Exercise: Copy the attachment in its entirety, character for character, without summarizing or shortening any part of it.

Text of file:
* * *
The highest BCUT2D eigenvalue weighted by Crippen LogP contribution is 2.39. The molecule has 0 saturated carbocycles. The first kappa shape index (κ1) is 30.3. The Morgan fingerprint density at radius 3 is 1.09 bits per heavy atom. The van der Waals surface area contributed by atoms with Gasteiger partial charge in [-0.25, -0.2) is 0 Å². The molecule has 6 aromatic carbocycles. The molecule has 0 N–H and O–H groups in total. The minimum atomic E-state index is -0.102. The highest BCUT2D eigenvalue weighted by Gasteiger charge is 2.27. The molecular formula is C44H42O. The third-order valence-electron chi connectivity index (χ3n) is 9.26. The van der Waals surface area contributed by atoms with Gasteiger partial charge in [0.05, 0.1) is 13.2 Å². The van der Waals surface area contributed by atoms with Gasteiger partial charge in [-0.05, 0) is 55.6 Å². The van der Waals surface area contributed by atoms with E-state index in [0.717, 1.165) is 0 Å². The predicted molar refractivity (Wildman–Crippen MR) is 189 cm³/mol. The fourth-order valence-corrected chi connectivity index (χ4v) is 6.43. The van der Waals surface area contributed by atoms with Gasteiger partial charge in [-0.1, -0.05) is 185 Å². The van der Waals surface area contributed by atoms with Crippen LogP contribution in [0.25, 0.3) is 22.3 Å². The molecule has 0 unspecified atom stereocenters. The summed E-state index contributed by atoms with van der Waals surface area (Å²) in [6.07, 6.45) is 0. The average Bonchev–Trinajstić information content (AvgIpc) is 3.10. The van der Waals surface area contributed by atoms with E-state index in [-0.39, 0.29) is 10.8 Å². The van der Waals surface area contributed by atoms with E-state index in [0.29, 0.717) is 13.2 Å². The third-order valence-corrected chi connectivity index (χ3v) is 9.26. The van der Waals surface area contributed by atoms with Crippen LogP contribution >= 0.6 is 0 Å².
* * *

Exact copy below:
The highest BCUT2D eigenvalue weighted by Crippen LogP contribution is 2.39. The molecule has 0 saturated carbocycles. The first kappa shape index (κ1) is 30.3. The Morgan fingerprint density at radius 3 is 1.09 bits per heavy atom. The van der Waals surface area contributed by atoms with Gasteiger partial charge in [-0.25, -0.2) is 0 Å². The molecule has 6 aromatic carbocycles. The molecule has 0 N–H and O–H groups in total. The minimum atomic E-state index is -0.102. The highest BCUT2D eigenvalue weighted by Gasteiger charge is 2.27. The molecular formula is C44H42O. The third-order valence-electron chi connectivity index (χ3n) is 9.26. The van der Waals surface area contributed by atoms with Gasteiger partial charge in [0.05, 0.1) is 13.2 Å². The van der Waals surface area contributed by atoms with Gasteiger partial charge in [-0.05, 0) is 55.6 Å². The van der Waals surface area contributed by atoms with E-state index in [0.717, 1.165) is 0 Å². The predicted molar refractivity (Wildman–Crippen MR) is 189 cm³/mol. The fourth-order valence-corrected chi connectivity index (χ4v) is 6.43. The van der Waals surface area contributed by atoms with Gasteiger partial charge in [-0.1, -0.05) is 185 Å². The van der Waals surface area contributed by atoms with Crippen LogP contribution in [0.25, 0.3) is 22.3 Å². The molecule has 0 unspecified atom stereocenters. The summed E-state index contributed by atoms with van der Waals surface area (Å²) in [6.07, 6.45) is 0. The average Bonchev–Trinajstić information content (AvgIpc) is 3.10. The van der Waals surface area contributed by atoms with E-state index in [-0.39, 0.29) is 10.8 Å². The van der Waals surface area contributed by atoms with E-state index in [0.29, 0.717) is 13.2 Å². The third-order valence-corrected chi connectivity index (χ3v) is 9.26. The van der Waals surface area contributed by atoms with Crippen LogP contribution >= 0.6 is 0 Å².